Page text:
Is the market's six-year positive run a new record?

The total return on the S&P 500, including dividends, was 13.7 percent for 2014, the sixth straight calendar year of positive returns since the crash of 2008 and 2009. While that's certainly great news, unfortunately, it's not a record.

The longest run of positive returns for the S&P 500 was nine straight years, from the beginning of 1991 to the end of 1999. The second-longest calendar year streak was eight years, from 1982 to 1989. When you string these two streaks together, you get 17 years of positive returns (separated by just one year -- 1990 -- that saw a loss of 3.1 percent). It's no wonder investors who were active during that time thought the market would always go up.

Prior to the 1980s and 1990s, the winning streak was from 1942 through 1956 -- 13 years of positive returns, punctuated by a loss of 8.1 percent in 1946 and a loss of 1 percent in 1953.

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When you look closely at the above chart, you'll see that there are about twice as many up years as down. But that's not the only positive feature of stock market performance; look more closely and you'll see the up bars go up about twice as much as the down bars go down, meaning that when the market went up, you typically made more money than you lost when the market went down.

No doubt you're reading various market prognosticators who are making predictions about the market for 2015, presenting convincing cases that the market will go up ... no wait, it's certain to go down or even crash again! Fortunately, if you're investing for retirement, you can choose to ignore these predictions by allowing your long investing horizon to give you the time you need to ride out the downturns and wait until the market rises again.

If you've already retired, it helps if you have complementary sources of retirement income that don't drop when the market tanks, such as income from Social Security, bond ladders, and guaranteed annuities, which you can use to cover your basic living expenses. This way, when the market drops, you can be assured that you won't need to move in with your kids.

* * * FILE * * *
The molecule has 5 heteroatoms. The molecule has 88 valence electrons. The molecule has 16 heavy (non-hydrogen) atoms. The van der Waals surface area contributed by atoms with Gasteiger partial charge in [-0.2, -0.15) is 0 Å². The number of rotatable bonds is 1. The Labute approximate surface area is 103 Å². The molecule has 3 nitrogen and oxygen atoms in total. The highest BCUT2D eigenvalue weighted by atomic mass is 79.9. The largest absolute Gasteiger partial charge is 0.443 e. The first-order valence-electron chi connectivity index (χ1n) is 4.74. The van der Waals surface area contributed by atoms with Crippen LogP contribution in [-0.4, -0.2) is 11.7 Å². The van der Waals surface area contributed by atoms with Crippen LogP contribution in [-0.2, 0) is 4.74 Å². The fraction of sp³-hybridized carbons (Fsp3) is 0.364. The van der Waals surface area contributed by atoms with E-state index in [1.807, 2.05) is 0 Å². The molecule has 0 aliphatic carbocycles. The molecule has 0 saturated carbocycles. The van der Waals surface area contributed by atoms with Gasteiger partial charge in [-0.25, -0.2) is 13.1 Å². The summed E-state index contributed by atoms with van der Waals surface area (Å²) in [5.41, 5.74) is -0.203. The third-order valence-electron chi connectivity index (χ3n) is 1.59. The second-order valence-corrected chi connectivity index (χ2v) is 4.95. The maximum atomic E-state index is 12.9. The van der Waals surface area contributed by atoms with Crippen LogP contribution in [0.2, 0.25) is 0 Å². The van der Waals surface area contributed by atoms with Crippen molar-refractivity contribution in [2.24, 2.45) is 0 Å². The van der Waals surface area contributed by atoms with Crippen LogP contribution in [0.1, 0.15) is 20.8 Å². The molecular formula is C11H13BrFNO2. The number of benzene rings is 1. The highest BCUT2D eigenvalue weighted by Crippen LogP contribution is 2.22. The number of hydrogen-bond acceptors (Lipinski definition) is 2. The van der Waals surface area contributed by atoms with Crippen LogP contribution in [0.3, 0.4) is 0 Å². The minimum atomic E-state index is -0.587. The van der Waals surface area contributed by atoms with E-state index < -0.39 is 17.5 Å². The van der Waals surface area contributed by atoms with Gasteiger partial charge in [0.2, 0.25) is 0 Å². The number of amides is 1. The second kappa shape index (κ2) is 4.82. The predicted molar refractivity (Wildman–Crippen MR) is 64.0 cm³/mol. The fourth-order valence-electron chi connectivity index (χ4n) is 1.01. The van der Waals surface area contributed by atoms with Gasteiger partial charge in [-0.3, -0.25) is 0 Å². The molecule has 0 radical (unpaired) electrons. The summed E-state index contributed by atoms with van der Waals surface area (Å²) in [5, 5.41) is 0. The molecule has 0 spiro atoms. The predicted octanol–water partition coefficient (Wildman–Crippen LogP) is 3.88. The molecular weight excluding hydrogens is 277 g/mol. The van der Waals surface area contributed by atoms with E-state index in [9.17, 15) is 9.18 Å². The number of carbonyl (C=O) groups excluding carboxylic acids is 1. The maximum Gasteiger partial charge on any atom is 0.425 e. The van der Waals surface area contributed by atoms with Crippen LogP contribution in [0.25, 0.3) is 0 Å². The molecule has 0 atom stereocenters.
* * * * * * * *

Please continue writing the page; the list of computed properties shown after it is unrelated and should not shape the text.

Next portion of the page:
To cover your discretionary living expenses, such as hobbies, travel, and gifts, consider investing the rest of your savings in the stock market to generate a monthly retirement paycheck. Hopefully the above chart will encourage you to remain invested when the market drops and have the patience to wait for the market to bounce back.

There's also plenty of evidence that a low-cost index fund will beat most actively managed funds, so you don't need to fret about finding the best stock market manager. If you can achieve the same return as on the S&P 500, that should be good enough for your retirement stock investments, and you shouldn't need to take additional risks to try to beat the market.

Spend the time necessary to design a thoughtful retirement investing strategy, then go enjoy your life.

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    Steve Vernon helped large employers design and manage their retirement programs for more than 35 years as a consulting actuary. Now he's a research scholar for the Stanford Center on Longevity, where he helps collect, direct and disseminate research that will improve the financial security of seniors. He's also president of Rest-of-Life Communications, delivers retirement planning workshops and authored Money for Life: Turn Your IRA and 401(k) Into a Lifetime Retirement Paycheck and Recession-Proof Your Retirement Years.